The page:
Community Builder explained
Today the Wadena Pioneer Journal is unveiling the first in an ongoing series of special news reports focusing on an aspect or subject that defines the word "community" in rural Minnesota.
The project is a collaborative effort among newspapers in Detroit Lakes, Park Rapids, Alexandria, Morris, Wadena, Perham and New York Mills.
Each is publishing a section this week on the same subject.
These sections will be unique and local, although some information as it applies regionally will be shared on a limited number of common pages.
Today's topic is volunteerism and how it impacts the quality of life here. The publication appears as the second section of the newspaper. These quarterly special reports will collectively be branded as the Community Builder series.
Future offerings will include "Going Green," "Up and Coming Leaders," and "Building Healthy Communities." After that we're open to suggestions on topics of interest.
Why a Community Builder series in the first place?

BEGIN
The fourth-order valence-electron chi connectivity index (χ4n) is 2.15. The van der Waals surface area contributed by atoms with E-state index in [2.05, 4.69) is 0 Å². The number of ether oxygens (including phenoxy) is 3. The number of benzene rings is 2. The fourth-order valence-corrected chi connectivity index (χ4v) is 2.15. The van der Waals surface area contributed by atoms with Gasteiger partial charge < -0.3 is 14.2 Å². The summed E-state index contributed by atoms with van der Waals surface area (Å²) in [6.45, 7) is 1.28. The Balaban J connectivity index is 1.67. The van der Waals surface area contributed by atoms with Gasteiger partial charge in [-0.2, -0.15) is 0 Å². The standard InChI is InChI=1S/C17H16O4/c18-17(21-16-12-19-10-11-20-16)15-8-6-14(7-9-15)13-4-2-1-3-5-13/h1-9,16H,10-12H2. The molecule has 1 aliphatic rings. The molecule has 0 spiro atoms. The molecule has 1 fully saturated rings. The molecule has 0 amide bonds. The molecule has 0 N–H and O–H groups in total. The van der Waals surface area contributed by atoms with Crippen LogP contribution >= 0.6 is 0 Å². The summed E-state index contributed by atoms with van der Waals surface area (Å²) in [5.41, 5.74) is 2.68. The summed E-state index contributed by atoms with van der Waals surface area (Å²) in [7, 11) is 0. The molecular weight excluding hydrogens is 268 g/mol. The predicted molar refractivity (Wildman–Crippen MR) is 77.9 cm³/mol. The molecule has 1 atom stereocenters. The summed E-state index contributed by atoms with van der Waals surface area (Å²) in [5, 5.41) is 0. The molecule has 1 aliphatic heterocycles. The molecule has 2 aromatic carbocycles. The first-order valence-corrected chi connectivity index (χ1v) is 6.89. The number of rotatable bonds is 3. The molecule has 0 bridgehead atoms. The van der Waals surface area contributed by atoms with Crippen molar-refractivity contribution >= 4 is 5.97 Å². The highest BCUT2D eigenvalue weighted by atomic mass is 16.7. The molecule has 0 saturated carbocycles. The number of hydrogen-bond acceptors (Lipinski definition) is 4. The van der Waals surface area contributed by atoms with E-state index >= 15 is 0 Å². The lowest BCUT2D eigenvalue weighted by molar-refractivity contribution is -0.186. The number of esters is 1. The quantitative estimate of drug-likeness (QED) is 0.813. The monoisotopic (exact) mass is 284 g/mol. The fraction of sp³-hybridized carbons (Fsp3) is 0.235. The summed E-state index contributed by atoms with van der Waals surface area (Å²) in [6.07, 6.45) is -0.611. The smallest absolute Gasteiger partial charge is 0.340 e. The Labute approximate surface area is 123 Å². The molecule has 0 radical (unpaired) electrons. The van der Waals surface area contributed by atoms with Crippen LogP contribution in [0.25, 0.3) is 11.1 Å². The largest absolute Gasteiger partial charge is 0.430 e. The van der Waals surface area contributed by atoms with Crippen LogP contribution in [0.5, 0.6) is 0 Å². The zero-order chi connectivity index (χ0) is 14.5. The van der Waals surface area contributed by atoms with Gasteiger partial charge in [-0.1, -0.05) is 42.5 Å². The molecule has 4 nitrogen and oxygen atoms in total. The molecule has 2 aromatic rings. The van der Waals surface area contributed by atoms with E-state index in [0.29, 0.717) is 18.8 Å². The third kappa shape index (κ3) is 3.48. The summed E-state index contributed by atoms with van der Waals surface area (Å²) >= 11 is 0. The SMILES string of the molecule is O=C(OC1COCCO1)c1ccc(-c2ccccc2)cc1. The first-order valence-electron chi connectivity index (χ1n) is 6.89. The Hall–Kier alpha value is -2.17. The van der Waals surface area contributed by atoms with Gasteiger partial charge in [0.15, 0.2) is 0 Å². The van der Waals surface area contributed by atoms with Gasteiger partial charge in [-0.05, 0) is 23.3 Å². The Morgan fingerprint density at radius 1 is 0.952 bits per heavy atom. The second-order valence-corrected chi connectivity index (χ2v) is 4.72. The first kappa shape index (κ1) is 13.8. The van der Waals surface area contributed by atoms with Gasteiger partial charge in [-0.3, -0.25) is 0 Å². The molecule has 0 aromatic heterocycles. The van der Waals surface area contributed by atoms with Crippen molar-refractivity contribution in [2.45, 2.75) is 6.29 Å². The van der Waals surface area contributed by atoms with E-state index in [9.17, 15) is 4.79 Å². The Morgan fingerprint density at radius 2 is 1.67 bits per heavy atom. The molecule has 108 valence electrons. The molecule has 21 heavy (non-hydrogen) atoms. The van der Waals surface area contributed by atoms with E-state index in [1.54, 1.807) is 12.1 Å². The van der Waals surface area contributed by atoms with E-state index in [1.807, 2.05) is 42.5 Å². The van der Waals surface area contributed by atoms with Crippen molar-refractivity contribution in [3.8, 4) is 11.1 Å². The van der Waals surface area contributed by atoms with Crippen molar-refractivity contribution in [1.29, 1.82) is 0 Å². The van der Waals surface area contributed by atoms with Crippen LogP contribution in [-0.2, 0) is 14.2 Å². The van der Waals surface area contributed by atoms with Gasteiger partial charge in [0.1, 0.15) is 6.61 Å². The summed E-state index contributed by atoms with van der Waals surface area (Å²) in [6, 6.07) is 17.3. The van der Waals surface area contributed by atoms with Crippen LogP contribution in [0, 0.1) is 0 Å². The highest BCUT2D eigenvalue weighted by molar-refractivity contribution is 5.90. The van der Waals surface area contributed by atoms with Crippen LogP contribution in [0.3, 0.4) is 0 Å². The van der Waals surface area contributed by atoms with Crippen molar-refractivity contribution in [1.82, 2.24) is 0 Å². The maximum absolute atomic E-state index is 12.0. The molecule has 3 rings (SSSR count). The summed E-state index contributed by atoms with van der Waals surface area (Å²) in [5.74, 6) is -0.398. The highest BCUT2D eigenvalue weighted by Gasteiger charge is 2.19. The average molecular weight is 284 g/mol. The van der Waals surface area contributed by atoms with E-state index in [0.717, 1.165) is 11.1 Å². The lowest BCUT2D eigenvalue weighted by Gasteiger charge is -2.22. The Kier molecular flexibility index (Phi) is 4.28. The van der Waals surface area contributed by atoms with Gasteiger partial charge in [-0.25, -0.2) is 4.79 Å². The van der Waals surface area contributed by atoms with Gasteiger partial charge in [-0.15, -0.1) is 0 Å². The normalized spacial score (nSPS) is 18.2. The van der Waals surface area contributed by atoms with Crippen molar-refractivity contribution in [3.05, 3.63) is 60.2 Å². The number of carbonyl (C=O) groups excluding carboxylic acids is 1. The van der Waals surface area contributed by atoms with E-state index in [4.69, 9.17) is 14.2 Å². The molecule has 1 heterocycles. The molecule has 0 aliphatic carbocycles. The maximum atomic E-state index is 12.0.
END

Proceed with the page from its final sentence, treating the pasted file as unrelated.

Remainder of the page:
Weekly newspapers have thrived over the years by providing unique, local information and niche products. Much of our news is good news, but sometimes we do fall short in telling the stories of the citizens who are building community.
When we do tell these stories, it rarely is in an in-depth manner. This is why perhaps the subject of volunteerism is appropriate for our first special report. People who give freely of their time and talent are part of the core human resources of a healthy community.
The Community Builder series is intended to highlight the positive reasons people choose to live here. We intend to tell more of the stories about people doing wonderful work to make this a better place to live.
These are the stories about people we often routinely take for granted. In short, we want to tell you about the people who truly are community builders.
These are tougher times and we are not oblivious to the pain people suffer from a job loss, foreclosure or the erosion of our state's social safety net.
These problems are real. These problems are felt directly by families in our region.
Still, it may be time to count our blessings. We are bombarded with hundreds of negative messages every day. Most of these problems, real and perceived, have much less impact here than in heavily populated areas. Those that have local impact likely will self-correct in time.
The reality is the majority of us still have a fairly good life, bolstered by the health of our community, for which we are grateful. Our town remains an attractive place to live. Not just because of our wonderful natural resources, but also because of the many, many ordinary people doing extraordinary things here.
We're hoping these reports give us all an attitude. A very proud and appreciative attitude.